Mimsy Were the Borogoves

Mimsy Were the Technocrats: As long as we keep talking about it, it’s technology.

Should Apple enable exes to access their ex-spouse’s iPad?

Jerry Stratton, January 22, 2016

New Orleans man on phone

“Hey, Apple, give me a second. Yup, now she’s dead.” (Saddboy, CC-BY-SA 3.0)

Chris Matyszczyk complains that Apple wouldn’t give a woman the password to her dead husband’s iPad, even though all she wanted to do was play card games on it.

“Even showing the company his death certificate”, reads the summary, did no good in getting his Apple ID password.

But she didn’t show his death certificate. She showed a copy of his death certificate.1 It’s a document that is easily forged, and, for that matter, varies from jurisdiction to jurisdiction. There is no way for a company in Cupertino to know what a valid death certificate in British Columbia is supposed to look like or how to verify that it’s real.

Imagine this scenario:

A man calls Apple and says that his wife recently died. He provides a copy of her death certificate and a copy of her will, and then uses this to access the iPad he stole from his ex-wife—who is not dead after all—and use her contacts list and passwords list to harass her both socially and financially, eventually driving her to poverty and death.

Apple would be excoriated, justifiably so, for having relied on such easily forged documents.2

Matyszczyk writes in the article that:

Those blessed with common sense might wonder that digital assets are no different from any other possessions. If you bequeath your things to someone else, that person should have the automatic rights to those things.

I am not familiar with Canada, but in the United States, we do in fact require courts to be involved with the distribution of physical assets after a death. That’s what an executor is for, to act as a liaison between the probate court system and the inheritors. It isn’t “extreme” for Apple to want a court to be involved in the official transfer of assets after death. It is the normal process. Apple should be wary of anyone asking them to bypass the normal process. That’s a sign that this could be a social engineering attack.

Matyszczyk suggests that creating a “legacy contact” is a solution, but a “legacy contact” is just another email address available to be hacked in order to gain access. Instead of having to research the insecurity questions of the owner, now potential abusers and thieves can also research the insecurity questions of the legacy contact.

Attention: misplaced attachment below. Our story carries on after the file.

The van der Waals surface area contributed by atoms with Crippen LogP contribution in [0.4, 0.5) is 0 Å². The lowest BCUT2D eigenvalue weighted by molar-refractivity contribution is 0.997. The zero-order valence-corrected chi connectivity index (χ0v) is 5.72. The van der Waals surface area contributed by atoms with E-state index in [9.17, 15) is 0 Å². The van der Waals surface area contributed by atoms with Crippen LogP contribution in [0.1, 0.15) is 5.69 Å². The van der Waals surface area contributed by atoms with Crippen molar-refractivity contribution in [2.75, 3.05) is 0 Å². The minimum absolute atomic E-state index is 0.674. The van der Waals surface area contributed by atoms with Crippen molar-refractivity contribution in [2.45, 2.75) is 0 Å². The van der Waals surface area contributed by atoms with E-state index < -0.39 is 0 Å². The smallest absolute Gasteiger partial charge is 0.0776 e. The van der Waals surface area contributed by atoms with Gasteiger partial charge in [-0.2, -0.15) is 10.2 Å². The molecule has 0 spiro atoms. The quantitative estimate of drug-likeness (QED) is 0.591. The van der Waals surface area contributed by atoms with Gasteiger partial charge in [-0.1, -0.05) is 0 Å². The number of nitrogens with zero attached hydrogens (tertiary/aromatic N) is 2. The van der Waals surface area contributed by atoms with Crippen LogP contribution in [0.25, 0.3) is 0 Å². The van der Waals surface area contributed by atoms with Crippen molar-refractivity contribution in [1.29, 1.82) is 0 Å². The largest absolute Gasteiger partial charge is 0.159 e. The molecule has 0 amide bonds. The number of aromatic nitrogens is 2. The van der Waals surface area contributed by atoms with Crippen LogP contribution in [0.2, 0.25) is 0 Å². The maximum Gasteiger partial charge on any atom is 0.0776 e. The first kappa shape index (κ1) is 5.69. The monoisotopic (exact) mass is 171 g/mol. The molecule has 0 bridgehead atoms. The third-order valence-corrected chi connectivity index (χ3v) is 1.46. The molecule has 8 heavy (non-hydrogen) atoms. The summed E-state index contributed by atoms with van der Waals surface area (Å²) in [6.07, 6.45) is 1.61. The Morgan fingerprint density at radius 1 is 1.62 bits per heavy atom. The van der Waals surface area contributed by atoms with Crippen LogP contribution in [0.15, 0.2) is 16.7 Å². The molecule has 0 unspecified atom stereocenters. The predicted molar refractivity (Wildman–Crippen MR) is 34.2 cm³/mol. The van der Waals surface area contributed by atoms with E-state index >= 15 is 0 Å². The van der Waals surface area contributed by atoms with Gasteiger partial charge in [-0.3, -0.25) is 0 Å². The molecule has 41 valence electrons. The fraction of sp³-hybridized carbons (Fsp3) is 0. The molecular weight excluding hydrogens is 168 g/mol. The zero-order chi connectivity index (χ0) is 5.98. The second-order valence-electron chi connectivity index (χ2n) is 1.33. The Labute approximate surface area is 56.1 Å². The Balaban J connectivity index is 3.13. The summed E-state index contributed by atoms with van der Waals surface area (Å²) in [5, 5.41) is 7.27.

If a person wants to transfer access to their password-protected accounts after they’re dead, the best way to do this is to make the passwords themselves available, either in the will or with a trusted third party or with the actual spouse. It should always be a red flag when someone claiming to be a spouse asks for information about their spouse that the spouse could have easily given them. That’s a classic social engineering attack.

Matyszczyk also writes that the spouse was able to transfer the title of the house and the car with just a death certificate and will. I wouldn’t be at all surprised if that’s true. It isn’t just on The Rockford Files that deaths make it easier for cons to succeed. Technically, change of ownership should also be handled through probate, but unfortunately house stealing is a real issue and this includes Canada.

The Canadian case is interesting because it uses one of the worse potential abuses that exists in the United States as well: filing a change of address with the Post Office. Technically, the Post Office sends a notice to the old address as well, but all a potential scammer has to do is keep an eye out for that notice, whose arrival time is easily predicted, and snatch it.

In one case of a house being stolen through forged documents, there is a very telling quote from the Queens official who handles title transfers:

“The old policy was designed to be customer friendly. It’s very hard to be customer friendly and super vigilant at the same time,” Fucito said.

I would argue that making it easy for thieves to steal property and passwords is not customer friendly at all, no matter how much individual customers and ill-informed journalists demand it. This applies just as much to insecurity questions on bank accounts and email accounts, where all an abuser has to do is know basic information about their ex, as it does to trusting easily forged documents.

We shouldn’t ask Apple to reduce their security to the level of banks and governments. We should require banks and governments to improve their security so that houses and accounts cannot be stolen just by social-engineering some bureaucrat into being too embarrassed to require real security.

In response to Allow men to impersonate exes, transgender activists say: Some transgender activists want banks to reduce the security on bank accounts, enabling abusive exes to access their victims’ bank accounts.

  1. Hopefully, Apple can’t hand over his password because hopefully they aren’t storing it. Most likely Matyszczyk is misunderstanding the process for a manual password reset.

  2. Because all the wife wants to do is play games, at one time she could have just erased the iPad and started over. However, Apple took a lot of heat for allowing this as it enabled thieves to use stolen iPads and iPhones. In response to that, Apple has made it difficult to erase an iOS device that is password protected without knowing the password.

  1. Insecurity questions ->